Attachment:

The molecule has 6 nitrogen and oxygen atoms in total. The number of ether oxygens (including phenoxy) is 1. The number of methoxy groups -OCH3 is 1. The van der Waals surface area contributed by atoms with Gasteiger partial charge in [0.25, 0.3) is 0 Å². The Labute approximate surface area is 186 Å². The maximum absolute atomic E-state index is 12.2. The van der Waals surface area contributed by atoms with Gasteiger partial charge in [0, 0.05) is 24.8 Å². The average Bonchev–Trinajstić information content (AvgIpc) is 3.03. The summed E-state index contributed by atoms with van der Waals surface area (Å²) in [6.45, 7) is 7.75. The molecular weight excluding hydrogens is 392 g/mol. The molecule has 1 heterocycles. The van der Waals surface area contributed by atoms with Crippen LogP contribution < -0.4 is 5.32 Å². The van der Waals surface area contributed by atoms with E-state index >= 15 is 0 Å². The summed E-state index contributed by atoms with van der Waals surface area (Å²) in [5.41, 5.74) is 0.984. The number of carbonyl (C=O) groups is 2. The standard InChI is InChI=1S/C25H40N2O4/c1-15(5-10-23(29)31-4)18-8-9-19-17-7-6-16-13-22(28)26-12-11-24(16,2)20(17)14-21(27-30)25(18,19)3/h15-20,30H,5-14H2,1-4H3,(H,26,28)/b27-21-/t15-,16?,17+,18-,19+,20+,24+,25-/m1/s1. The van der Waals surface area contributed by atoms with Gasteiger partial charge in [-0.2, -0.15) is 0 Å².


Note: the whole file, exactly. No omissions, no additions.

The molecule has 6 nitrogen and oxygen atoms in total. The number of ether oxygens (including phenoxy) is 1. The number of methoxy groups -OCH3 is 1. The van der Waals surface area contributed by atoms with Gasteiger partial charge in [0.25, 0.3) is 0 Å². The Labute approximate surface area is 186 Å². The maximum absolute atomic E-state index is 12.2. The van der Waals surface area contributed by atoms with Gasteiger partial charge in [0, 0.05) is 24.8 Å². The average Bonchev–Trinajstić information content (AvgIpc) is 3.03. The summed E-state index contributed by atoms with van der Waals surface area (Å²) in [6.45, 7) is 7.75. The molecular weight excluding hydrogens is 392 g/mol. The molecule has 1 heterocycles. The van der Waals surface area contributed by atoms with Crippen LogP contribution < -0.4 is 5.32 Å². The van der Waals surface area contributed by atoms with E-state index >= 15 is 0 Å². The summed E-state index contributed by atoms with van der Waals surface area (Å²) in [5.41, 5.74) is 0.984. The number of carbonyl (C=O) groups is 2. The standard InChI is InChI=1S/C25H40N2O4/c1-15(5-10-23(29)31-4)18-8-9-19-17-7-6-16-13-22(28)26-12-11-24(16,2)20(17)14-21(27-30)25(18,19)3/h15-20,30H,5-14H2,1-4H3,(H,26,28)/b27-21-/t15-,16?,17+,18-,19+,20+,24+,25-/m1/s1. The van der Waals surface area contributed by atoms with Gasteiger partial charge in [-0.2, -0.15) is 0 Å².